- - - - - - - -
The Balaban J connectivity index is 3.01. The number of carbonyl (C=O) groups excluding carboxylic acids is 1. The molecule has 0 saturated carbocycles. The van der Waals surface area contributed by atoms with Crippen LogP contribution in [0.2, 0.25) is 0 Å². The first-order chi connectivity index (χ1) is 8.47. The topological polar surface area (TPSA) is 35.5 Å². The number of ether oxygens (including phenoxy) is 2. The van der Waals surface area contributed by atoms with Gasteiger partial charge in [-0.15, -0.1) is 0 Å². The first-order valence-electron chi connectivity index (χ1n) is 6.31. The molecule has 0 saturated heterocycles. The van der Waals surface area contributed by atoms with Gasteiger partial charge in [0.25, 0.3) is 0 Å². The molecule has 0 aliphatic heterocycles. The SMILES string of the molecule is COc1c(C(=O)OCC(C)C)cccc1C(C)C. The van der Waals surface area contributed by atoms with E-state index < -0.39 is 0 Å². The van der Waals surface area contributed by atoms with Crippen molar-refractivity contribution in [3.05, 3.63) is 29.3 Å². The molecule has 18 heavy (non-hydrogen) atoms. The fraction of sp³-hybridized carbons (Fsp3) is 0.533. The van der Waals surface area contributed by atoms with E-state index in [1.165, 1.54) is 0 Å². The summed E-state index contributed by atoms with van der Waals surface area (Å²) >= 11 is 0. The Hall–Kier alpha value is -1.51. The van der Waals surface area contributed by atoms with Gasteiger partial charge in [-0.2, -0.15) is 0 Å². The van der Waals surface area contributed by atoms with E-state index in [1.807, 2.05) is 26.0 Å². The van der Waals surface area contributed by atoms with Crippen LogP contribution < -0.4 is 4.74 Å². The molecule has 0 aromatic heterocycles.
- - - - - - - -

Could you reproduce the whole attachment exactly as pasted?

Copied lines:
The Balaban J connectivity index is 3.01. The number of carbonyl (C=O) groups excluding carboxylic acids is 1. The molecule has 0 saturated carbocycles. The van der Waals surface area contributed by atoms with Crippen LogP contribution in [0.2, 0.25) is 0 Å². The first-order chi connectivity index (χ1) is 8.47. The topological polar surface area (TPSA) is 35.5 Å². The number of ether oxygens (including phenoxy) is 2. The van der Waals surface area contributed by atoms with Gasteiger partial charge in [-0.15, -0.1) is 0 Å². The first-order valence-electron chi connectivity index (χ1n) is 6.31. The molecule has 0 saturated heterocycles. The van der Waals surface area contributed by atoms with Gasteiger partial charge in [0.25, 0.3) is 0 Å². The molecule has 0 aliphatic heterocycles. The SMILES string of the molecule is COc1c(C(=O)OCC(C)C)cccc1C(C)C. The van der Waals surface area contributed by atoms with E-state index < -0.39 is 0 Å². The van der Waals surface area contributed by atoms with Crippen molar-refractivity contribution in [3.05, 3.63) is 29.3 Å². The molecule has 18 heavy (non-hydrogen) atoms. The fraction of sp³-hybridized carbons (Fsp3) is 0.533. The van der Waals surface area contributed by atoms with E-state index in [1.165, 1.54) is 0 Å². The summed E-state index contributed by atoms with van der Waals surface area (Å²) >= 11 is 0. The Hall–Kier alpha value is -1.51. The van der Waals surface area contributed by atoms with Gasteiger partial charge in [-0.2, -0.15) is 0 Å². The van der Waals surface area contributed by atoms with E-state index in [1.807, 2.05) is 26.0 Å². The van der Waals surface area contributed by atoms with Crippen LogP contribution < -0.4 is 4.74 Å². The molecule has 0 aromatic heterocycles.